Dogwood Tree

Flowering Dogwood

From Southern Livings’ Blog here.

What A Dogwood Needs
Contrary to popular belief, flowering dogwood grows just fine in full to partial sun. It’ll grow well in shade too, but it won’t bloom. The trick to growing it in full sun is giving loose, acid, fertile, moist soil — no rocks or clay — and extra water during hot, dry stretches. Soak the roots with a hose; don’t rely on lawn sprinklers. If you let the tree wilt, the leaves will scorch badly (brown and curl on the edges) and may not set flower buds. Also spread a generous layer of mulch under the tree (but don’t pile it up against the trunk) to cool the roots and keep the soil moist.

Why plant in sun in the first place? Because a happy tree in sun sets many more flowers.

Recommended Selections
When you visit the garden center, always buy container-grown trees that are named selections. These offer a guaranteed flower color, heavier and earlier blooming, and disease-resistance. Don’t settle for cheaper seed-grown trees simply labeled “white” or “pink.” Seed-grown trees may be gems or dogs — there’s no way to tell when you buy.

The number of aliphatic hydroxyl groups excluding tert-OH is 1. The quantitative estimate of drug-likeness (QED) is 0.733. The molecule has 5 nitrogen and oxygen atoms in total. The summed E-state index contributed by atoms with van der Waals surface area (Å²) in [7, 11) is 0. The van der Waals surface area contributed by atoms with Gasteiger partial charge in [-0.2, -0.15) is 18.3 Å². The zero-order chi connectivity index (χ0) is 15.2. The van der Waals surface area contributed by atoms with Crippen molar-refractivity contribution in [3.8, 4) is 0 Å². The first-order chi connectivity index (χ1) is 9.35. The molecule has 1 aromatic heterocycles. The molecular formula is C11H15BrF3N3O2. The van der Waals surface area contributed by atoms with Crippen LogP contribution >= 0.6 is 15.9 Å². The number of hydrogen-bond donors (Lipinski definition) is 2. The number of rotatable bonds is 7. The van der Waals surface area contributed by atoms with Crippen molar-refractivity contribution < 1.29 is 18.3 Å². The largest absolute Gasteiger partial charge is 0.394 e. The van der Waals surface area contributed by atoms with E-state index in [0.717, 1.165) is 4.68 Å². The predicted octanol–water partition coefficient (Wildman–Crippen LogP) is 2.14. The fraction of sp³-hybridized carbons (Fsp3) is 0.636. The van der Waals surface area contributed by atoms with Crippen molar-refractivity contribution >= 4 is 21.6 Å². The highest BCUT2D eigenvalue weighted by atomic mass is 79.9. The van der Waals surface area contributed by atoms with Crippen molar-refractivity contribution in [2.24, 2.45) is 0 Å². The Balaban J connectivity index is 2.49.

Here are some of Grumpy’s top picks.

‘Appalachian Spring’ and ‘Appalachian Joy.’ Large, white blooms. Fast growers. Disease resistant.

‘Cherokee Brave.’ Red blooms with white centers. Fast grower. Disease resistant.

‘Cherokee Chief.’ Red blooms, excellent performer, disease resistant.

‘Cloud 9.’ Showy white flowers. Blooms very young.

‘Pluribracteata.’ Double white blooms. Disease resistant.

‘Weaver’s White.’ Large, white blooms. Disease resistant.


Images from Auburn University. Click for larger view.

Dogwood Tree Bark

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